What older adults need to know to get the medical care they deserve.
“Don’t trust anyone over 30.” Remember that slogan? That was ageism in the 1960s—treating people unfairly and unkindly just because of how old they are.
Now the tables are turned. Your 30th birthday has come and gone, and today you might find yourself being dismissed with the catchphrase “OK, boomer.” That’s ageism now—and it’s still unfair.
Yet it shows up in lots of ways. Maybe you’ve been passed over for a promotion, ignored by a waiter at a trendy restaurant, or denied a credit card—just because of the year you were born. But worst of all, when ageism happens in a medical setting, it can be downright dangerous.
In fact, ageism can make you sick, according to new research from Yale University. Among people over 60, ageism is responsible for 17 million cases of the most expensive health conditions in America every year, including cardiovascular disease and diabetes.
Ageism can impair your memory, lead to injuries, and make symptoms of depression worse. It can even shorten your life expectancy by more than seven years.
That makes ageism a big problem—with a very big price tag. According to Yale researchers, ageism is responsible for $63 billion a year in excess health costs.
“Ageism is real, and it can kill you,” says Elizabeth Landsverk, M.D., a geriatrician in Burlingame, California. It can keep you from getting the right treatment—or any treatment at all—for a genuine health issue just because you’re an older adult. Studies have shown, for example, that adults over age 60 are less likely to get the most effective care for breast cancer, lung cancer, and heart attacks.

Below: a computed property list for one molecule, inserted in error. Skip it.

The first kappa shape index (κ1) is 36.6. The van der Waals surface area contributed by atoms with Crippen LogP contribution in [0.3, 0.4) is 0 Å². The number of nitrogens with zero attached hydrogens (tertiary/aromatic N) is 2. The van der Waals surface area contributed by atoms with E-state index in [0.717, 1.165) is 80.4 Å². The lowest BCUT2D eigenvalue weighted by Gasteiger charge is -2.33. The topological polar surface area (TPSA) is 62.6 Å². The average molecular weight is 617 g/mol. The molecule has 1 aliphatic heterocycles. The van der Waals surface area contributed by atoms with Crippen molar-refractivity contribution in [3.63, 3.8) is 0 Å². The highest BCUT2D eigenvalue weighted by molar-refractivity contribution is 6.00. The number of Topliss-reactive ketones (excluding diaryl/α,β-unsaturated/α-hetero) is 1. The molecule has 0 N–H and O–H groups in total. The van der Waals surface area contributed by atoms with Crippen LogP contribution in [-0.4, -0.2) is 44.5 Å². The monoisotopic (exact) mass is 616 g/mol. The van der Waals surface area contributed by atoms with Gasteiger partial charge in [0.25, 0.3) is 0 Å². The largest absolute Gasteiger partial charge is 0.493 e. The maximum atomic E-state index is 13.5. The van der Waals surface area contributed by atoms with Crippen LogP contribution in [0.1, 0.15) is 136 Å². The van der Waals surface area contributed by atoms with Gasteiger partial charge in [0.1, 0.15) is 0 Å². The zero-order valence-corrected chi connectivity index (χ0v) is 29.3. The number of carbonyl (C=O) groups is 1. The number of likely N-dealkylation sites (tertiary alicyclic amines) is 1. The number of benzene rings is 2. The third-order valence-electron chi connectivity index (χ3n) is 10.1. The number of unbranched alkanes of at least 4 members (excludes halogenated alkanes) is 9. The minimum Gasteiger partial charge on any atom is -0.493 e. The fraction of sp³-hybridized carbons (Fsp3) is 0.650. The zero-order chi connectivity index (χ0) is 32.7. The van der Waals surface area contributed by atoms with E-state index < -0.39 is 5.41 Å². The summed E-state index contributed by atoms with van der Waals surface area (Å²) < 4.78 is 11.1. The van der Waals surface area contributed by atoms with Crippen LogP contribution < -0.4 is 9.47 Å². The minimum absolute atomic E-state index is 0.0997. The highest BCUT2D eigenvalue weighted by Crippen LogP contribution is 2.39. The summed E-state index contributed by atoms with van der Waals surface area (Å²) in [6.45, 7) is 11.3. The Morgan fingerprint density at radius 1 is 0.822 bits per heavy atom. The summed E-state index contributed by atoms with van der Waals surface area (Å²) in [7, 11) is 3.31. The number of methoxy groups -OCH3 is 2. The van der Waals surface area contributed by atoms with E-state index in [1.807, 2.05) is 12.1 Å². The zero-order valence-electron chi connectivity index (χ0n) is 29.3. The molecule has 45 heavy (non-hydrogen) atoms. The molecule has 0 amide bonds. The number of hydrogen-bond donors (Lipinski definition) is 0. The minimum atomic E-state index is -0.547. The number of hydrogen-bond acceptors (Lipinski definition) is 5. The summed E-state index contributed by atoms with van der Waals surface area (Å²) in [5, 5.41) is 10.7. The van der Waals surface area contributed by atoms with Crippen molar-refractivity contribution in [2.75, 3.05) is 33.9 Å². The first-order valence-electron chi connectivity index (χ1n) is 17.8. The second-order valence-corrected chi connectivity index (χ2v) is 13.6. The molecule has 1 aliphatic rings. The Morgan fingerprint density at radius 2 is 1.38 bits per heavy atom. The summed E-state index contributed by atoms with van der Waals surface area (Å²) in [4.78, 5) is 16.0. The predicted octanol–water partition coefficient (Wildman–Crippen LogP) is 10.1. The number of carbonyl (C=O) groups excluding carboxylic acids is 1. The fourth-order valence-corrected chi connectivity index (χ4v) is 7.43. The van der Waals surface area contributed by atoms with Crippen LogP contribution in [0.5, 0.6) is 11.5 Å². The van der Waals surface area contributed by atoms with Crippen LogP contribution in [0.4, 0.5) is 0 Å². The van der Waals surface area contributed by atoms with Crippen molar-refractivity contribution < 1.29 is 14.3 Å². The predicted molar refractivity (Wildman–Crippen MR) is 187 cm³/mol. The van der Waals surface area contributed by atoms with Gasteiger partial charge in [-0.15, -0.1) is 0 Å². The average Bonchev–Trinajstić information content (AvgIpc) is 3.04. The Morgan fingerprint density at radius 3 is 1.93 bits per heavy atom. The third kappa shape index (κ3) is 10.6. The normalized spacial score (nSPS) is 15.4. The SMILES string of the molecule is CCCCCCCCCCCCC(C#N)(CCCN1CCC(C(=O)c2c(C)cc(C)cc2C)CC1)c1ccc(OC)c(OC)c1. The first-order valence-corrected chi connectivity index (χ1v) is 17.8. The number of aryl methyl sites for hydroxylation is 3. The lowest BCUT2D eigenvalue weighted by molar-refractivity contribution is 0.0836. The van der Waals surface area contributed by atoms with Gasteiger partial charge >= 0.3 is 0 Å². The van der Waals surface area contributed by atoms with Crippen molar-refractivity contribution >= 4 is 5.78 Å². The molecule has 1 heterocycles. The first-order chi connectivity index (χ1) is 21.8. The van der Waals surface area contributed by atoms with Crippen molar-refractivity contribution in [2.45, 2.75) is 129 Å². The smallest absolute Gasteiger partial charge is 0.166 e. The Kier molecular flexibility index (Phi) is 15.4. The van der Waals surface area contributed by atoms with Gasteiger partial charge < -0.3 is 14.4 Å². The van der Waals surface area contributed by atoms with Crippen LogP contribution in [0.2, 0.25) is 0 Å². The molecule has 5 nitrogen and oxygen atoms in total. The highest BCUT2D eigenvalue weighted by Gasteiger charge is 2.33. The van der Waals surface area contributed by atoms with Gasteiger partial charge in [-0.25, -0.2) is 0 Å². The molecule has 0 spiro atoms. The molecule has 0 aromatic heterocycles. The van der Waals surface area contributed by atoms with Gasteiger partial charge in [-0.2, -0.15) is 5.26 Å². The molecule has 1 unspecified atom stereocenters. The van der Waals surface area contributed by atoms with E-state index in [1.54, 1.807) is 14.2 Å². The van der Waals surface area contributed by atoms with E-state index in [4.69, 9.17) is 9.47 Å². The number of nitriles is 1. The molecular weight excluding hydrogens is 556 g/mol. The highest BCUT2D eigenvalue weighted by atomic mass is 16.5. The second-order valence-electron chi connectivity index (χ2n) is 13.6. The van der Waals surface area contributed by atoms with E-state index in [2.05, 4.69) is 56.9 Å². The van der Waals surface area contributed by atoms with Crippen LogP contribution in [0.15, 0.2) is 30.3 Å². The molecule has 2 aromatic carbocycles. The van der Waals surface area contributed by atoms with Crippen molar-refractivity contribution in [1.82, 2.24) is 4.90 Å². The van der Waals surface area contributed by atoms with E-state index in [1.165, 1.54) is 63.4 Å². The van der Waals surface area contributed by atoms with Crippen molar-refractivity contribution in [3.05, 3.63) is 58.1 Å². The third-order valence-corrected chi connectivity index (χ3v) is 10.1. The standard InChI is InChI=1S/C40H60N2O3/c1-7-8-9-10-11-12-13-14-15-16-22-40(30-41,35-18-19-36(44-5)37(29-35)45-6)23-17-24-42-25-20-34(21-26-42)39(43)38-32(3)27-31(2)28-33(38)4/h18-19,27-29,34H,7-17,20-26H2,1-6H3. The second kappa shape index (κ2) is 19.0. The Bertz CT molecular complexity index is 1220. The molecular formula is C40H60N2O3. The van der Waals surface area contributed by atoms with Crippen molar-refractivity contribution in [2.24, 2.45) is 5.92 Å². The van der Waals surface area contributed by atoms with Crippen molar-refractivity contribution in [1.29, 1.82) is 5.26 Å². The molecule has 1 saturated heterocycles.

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Spot Ageism in the Doctor’s Office
So what’s going on? “Healthcare ageism isn’t malicious. It’s historical, and it’s pretty baked into the system,” says Louise Aronson, M.D., a professor of geriatrics at the University of California, San Francisco, and author of Elderhood: Redefining Aging, Transforming Medicine, Reimagining Life.
The classic example of undertreatment: a true story about a 96-year-old man who went to the doctor for knee pain. “The doctor examines the patient and says, ‘What do you expect? Your knee is 96,’” says Dr. Aronson.
“The patient replies, ‘But my other knee is 96 too, and it’s fine,’” she continues. “Even if the patient didn’t want surgery, the doctor could have treated his pain and made him feel more comfortable.”
Ageism can also be at play when people are overtreated. Prostate cancer screenings for older men, for example, can lead to unnecessary surgeries and time in intensive care. The current recommendations from the Centers for Disease Control and Prevention are that men between 55 and 69 should discuss the benefits and risks of prostate screening with their doctor, and men 70 and up should not be screened routinely.
Plus, some medications that work well for middle-aged adults may cause confusion in older people—leading to a misdiagnosis of dementia. That’s why it’s important to review all your prescriptions with your doctor and ask if there are any medications you should avoid.
“Healthcare ageism happens when the doctor automatically attributes your problems to your age,” explains Dr. Aronson, rather than listening carefully and treating your concerns appropriately. “At no age does your entitlement to good care go away.”
Here are two other ways that ageism is built into our medical care.
Doctors-to-be seldom learn much about how to care for older adults. “Medical students get years of training on adults and months on children, but only a few weeks on older folks,” explains Dr. Landsverk. “They’re just not trained to be aware that symptoms are different in elders.”
The result: There are only about 3,600 full-time practicing geriatricians—doctors specializing in the care of older patients—looking after more than 49 million older Americans, according to the American Geriatrics Society.
Every year, amazing new drugs are introduced—after careful clinical trials to make sure they’re safe and effective. But until 2019, clinical trials through the National Institutes of Health weren’t required to include adults 65 and up.
Lack of clinical trials can lead to serious consequences. After all, people over the age of 65 are seven times more likely than younger folks to be hospitalized for adverse drug reactions, according to a study in JAMA.